Agricultural Commissioner Nikki Fried said in a press conference Tuesday that the largest wildfire in Florida’s Panhandle has more than doubled in size since yesterday, bringing total coverage of the three Panhandle fires to about 29,000 acres.
The Bertha Swamp Road fire has now grown to an estimated 28,109 acres at 10% containment, up from the 12,000 acres it covered Monday morning. The Star Avenue fire and Atkins Avenue fire cover a combined 1,125 acres, but both are at least 50% contained.
During the news conference, Fried thanked the Forest Service, firefighters, and federal, state and local first responders who have been fighting the wildfires for six straight days. More than 70 tractor plow units and 10 air assets are currently working to suppress the fire.
“I said this before, and I’ll say it again, having these types of partnerships established before a disaster hits is critical in the coordination of emergency responses,” Fried said.
She encouraged everyone in the affected areas to listen to evacuation orders and to not try to protect their homes. She added that all shelters are animal friendly, so residents do not have to worry about leaving their pets behind.
“Staying in your homes to try to protect your property only hurts you and really puts all of our guys in danger,” Fried said. “Your safety comes first.”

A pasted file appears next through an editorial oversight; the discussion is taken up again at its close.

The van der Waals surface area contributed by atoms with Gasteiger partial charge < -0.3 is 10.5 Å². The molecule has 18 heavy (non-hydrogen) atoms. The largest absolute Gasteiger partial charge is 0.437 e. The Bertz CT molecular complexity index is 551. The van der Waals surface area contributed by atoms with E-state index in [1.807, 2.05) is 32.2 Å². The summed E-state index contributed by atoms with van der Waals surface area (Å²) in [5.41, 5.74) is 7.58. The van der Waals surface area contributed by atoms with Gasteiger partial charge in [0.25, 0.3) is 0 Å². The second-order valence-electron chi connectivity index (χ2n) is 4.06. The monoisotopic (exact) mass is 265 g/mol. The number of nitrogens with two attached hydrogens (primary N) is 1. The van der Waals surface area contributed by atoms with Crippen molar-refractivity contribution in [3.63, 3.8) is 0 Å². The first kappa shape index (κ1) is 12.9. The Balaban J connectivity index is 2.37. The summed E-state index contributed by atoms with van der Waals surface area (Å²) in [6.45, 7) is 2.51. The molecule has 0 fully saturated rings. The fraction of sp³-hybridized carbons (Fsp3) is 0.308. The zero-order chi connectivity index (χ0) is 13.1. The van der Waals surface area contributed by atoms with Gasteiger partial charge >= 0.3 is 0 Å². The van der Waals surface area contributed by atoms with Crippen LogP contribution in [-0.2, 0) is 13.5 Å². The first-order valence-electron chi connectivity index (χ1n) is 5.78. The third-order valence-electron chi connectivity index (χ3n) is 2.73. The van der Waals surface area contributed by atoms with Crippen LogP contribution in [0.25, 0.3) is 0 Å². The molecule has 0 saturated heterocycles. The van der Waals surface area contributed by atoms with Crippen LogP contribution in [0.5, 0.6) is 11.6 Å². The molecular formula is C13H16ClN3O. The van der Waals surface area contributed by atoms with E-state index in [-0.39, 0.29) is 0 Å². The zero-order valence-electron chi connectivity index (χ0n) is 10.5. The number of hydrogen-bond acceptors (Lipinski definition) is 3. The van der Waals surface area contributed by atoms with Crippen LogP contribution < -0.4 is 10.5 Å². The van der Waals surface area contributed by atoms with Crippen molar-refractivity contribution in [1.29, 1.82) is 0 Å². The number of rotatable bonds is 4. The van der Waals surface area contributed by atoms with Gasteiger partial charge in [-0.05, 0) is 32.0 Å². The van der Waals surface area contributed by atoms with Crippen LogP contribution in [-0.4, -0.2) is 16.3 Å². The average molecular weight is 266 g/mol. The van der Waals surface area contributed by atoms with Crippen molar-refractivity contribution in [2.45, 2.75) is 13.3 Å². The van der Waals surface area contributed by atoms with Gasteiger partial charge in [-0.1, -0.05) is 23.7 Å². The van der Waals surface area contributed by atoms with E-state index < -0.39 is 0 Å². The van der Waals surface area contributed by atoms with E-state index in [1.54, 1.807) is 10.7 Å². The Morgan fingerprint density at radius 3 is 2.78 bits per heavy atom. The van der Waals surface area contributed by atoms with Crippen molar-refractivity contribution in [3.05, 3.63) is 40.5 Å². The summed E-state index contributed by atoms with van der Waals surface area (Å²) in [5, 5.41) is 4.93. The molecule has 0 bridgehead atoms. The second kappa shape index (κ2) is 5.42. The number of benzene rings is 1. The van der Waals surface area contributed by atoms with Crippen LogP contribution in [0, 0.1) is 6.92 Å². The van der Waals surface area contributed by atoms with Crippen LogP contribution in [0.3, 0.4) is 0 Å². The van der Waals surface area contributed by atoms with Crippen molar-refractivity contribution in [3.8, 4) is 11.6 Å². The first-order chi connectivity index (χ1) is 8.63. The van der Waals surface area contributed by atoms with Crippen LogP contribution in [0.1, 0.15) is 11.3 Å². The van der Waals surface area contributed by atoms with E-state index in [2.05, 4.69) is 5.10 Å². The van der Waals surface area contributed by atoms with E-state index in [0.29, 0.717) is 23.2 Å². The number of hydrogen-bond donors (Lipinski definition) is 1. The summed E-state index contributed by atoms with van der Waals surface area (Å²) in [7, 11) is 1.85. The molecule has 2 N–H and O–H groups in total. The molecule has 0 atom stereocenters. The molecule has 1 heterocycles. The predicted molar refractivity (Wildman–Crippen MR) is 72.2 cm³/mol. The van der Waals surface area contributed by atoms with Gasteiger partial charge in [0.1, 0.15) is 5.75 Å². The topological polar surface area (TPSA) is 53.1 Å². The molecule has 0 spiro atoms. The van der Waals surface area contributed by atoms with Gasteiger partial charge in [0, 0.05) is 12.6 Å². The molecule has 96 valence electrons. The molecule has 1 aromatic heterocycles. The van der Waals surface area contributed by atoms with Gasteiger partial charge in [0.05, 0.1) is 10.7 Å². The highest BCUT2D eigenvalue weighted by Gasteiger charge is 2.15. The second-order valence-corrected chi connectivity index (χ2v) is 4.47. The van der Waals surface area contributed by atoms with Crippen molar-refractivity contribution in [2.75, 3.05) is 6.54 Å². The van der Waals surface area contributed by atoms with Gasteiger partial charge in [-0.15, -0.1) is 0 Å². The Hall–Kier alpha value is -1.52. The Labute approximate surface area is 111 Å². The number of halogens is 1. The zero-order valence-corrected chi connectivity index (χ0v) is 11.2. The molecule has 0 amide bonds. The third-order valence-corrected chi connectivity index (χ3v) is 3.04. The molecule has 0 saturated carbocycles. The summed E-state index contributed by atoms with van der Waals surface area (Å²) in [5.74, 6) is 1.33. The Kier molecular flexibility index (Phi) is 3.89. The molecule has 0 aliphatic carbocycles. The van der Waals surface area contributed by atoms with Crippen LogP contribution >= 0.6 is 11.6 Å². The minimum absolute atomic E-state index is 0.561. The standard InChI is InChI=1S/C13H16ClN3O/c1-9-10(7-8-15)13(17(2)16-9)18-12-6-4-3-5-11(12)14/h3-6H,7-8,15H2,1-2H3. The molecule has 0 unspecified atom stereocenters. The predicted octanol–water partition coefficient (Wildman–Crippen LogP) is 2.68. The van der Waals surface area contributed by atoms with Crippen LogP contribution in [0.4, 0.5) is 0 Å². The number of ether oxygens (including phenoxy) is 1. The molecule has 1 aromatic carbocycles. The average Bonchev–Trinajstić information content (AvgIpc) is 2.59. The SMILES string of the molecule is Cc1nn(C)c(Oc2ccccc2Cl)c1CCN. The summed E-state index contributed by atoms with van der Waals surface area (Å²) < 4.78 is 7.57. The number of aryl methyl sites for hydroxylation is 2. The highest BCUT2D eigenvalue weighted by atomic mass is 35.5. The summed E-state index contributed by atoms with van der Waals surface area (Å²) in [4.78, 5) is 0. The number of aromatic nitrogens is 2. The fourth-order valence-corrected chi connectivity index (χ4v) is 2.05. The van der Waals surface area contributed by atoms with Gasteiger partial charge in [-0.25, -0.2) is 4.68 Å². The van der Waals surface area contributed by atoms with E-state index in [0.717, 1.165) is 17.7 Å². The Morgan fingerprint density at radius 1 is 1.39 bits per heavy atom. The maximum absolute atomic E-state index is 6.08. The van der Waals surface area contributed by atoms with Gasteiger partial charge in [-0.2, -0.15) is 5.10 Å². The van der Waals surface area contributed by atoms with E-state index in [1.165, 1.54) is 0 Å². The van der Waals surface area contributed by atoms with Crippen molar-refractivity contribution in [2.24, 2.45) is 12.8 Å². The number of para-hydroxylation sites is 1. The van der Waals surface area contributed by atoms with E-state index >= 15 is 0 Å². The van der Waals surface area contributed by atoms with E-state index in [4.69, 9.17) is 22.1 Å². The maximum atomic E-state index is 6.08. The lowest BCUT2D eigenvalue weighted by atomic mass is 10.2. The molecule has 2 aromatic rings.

The fires are occurring near where the center of Hurricane Michael hit in 2018. The Category 5 hurricane blew down a large amount of timber, making it difficult for responders to fight wildfires in the area. The fallen timber also has provided more fuel for the wildfires to quickly grow and spread.
Anthony Petellat, incident commander at the Florida Forest Service, said during the press conference the focus of first responders today would be trying to further contain the Bertha Swamp Road fire. A strike team of heavy bulldozers is focusing on building fire lines and defensible space around the communities near Bear Creek.
He said they are hoping rain forecast in the next couple of days helps put out the fire, but that the soggy ground would make it more difficult for their vehicles to be able to respond to the fire.
“It’s kind of a give-and-take. But right now, we’re welcoming it and hope that we get a whole lot,” Petellat said.
Fried said the Florida Panhandle will be able to overcome the fires.
“We know that the Florida Panhandle is strong and resilient. We know what everybody has gone through since Hurricane Michael blew through this community. We were here for you then. We continue to be here for you now. We are all in this together,” Fried said.
Information about how to prepare for your yard, home and emergency supply kit for a wildfire is available online.